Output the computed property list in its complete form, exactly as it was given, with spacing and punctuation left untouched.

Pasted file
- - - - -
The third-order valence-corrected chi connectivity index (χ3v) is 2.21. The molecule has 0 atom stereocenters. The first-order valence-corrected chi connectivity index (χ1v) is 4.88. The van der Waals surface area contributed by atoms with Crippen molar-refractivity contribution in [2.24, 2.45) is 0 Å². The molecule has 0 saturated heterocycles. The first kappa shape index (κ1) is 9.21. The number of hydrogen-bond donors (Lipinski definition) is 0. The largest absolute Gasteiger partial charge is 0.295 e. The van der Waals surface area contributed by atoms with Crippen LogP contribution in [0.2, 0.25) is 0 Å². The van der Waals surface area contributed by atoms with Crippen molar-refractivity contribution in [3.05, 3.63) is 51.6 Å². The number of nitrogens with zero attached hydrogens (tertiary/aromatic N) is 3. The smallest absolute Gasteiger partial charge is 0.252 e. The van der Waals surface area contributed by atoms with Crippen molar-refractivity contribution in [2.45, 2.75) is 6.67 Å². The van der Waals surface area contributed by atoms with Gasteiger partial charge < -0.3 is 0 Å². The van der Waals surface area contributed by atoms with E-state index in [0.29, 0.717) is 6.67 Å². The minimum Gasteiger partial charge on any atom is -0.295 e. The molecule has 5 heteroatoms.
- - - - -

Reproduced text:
The third-order valence-corrected chi connectivity index (χ3v) is 2.21. The molecule has 0 atom stereocenters. The first-order valence-corrected chi connectivity index (χ1v) is 4.88. The van der Waals surface area contributed by atoms with Crippen molar-refractivity contribution in [2.24, 2.45) is 0 Å². The molecule has 0 saturated heterocycles. The first kappa shape index (κ1) is 9.21. The number of hydrogen-bond donors (Lipinski definition) is 0. The largest absolute Gasteiger partial charge is 0.295 e. The van der Waals surface area contributed by atoms with Crippen LogP contribution in [0.2, 0.25) is 0 Å². The van der Waals surface area contributed by atoms with Crippen molar-refractivity contribution in [3.05, 3.63) is 51.6 Å². The number of nitrogens with zero attached hydrogens (tertiary/aromatic N) is 3. The smallest absolute Gasteiger partial charge is 0.252 e. The van der Waals surface area contributed by atoms with Crippen molar-refractivity contribution in [2.45, 2.75) is 6.67 Å². The van der Waals surface area contributed by atoms with Gasteiger partial charge < -0.3 is 0 Å². The van der Waals surface area contributed by atoms with E-state index in [0.29, 0.717) is 6.67 Å². The minimum Gasteiger partial charge on any atom is -0.295 e. The molecule has 5 heteroatoms.